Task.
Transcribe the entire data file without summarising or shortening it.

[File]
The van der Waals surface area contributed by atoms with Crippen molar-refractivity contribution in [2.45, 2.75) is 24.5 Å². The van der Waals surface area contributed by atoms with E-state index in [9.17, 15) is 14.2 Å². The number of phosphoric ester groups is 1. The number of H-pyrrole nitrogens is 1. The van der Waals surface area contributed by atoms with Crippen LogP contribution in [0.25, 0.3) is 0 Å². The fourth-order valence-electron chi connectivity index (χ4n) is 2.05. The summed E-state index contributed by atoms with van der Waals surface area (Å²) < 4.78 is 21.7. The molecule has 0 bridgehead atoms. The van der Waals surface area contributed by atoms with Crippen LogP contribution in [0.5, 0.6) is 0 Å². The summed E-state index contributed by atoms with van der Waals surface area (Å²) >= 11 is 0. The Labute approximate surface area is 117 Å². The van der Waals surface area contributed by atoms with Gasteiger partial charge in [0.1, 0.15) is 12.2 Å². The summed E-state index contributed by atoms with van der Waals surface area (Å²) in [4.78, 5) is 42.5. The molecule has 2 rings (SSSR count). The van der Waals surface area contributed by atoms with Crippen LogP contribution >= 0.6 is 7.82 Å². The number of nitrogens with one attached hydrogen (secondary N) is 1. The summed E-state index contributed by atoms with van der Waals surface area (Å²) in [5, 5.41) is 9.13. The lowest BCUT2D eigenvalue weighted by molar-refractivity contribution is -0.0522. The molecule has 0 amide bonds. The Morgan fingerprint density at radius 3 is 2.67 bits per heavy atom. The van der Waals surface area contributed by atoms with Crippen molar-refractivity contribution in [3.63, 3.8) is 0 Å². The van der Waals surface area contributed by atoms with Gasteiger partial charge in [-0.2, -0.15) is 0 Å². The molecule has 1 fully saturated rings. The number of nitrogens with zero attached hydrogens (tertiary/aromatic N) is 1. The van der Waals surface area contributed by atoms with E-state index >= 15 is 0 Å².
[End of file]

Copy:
The van der Waals surface area contributed by atoms with Crippen molar-refractivity contribution in [2.45, 2.75) is 24.5 Å². The van der Waals surface area contributed by atoms with E-state index in [9.17, 15) is 14.2 Å². The number of phosphoric ester groups is 1. The number of H-pyrrole nitrogens is 1. The van der Waals surface area contributed by atoms with Crippen LogP contribution in [0.25, 0.3) is 0 Å². The fourth-order valence-electron chi connectivity index (χ4n) is 2.05. The summed E-state index contributed by atoms with van der Waals surface area (Å²) < 4.78 is 21.7. The molecule has 0 bridgehead atoms. The van der Waals surface area contributed by atoms with Crippen LogP contribution in [0.5, 0.6) is 0 Å². The summed E-state index contributed by atoms with van der Waals surface area (Å²) >= 11 is 0. The Labute approximate surface area is 117 Å². The van der Waals surface area contributed by atoms with Gasteiger partial charge in [0.1, 0.15) is 12.2 Å². The summed E-state index contributed by atoms with van der Waals surface area (Å²) in [4.78, 5) is 42.5. The molecule has 2 rings (SSSR count). The van der Waals surface area contributed by atoms with Crippen LogP contribution >= 0.6 is 7.82 Å². The number of nitrogens with one attached hydrogen (secondary N) is 1. The summed E-state index contributed by atoms with van der Waals surface area (Å²) in [5, 5.41) is 9.13. The lowest BCUT2D eigenvalue weighted by molar-refractivity contribution is -0.0522. The molecule has 0 amide bonds. The Morgan fingerprint density at radius 3 is 2.67 bits per heavy atom. The van der Waals surface area contributed by atoms with Crippen molar-refractivity contribution in [3.63, 3.8) is 0 Å². The van der Waals surface area contributed by atoms with Gasteiger partial charge in [-0.2, -0.15) is 0 Å². The molecule has 1 fully saturated rings. The number of nitrogens with zero attached hydrogens (tertiary/aromatic N) is 1. The van der Waals surface area contributed by atoms with E-state index >= 15 is 0 Å².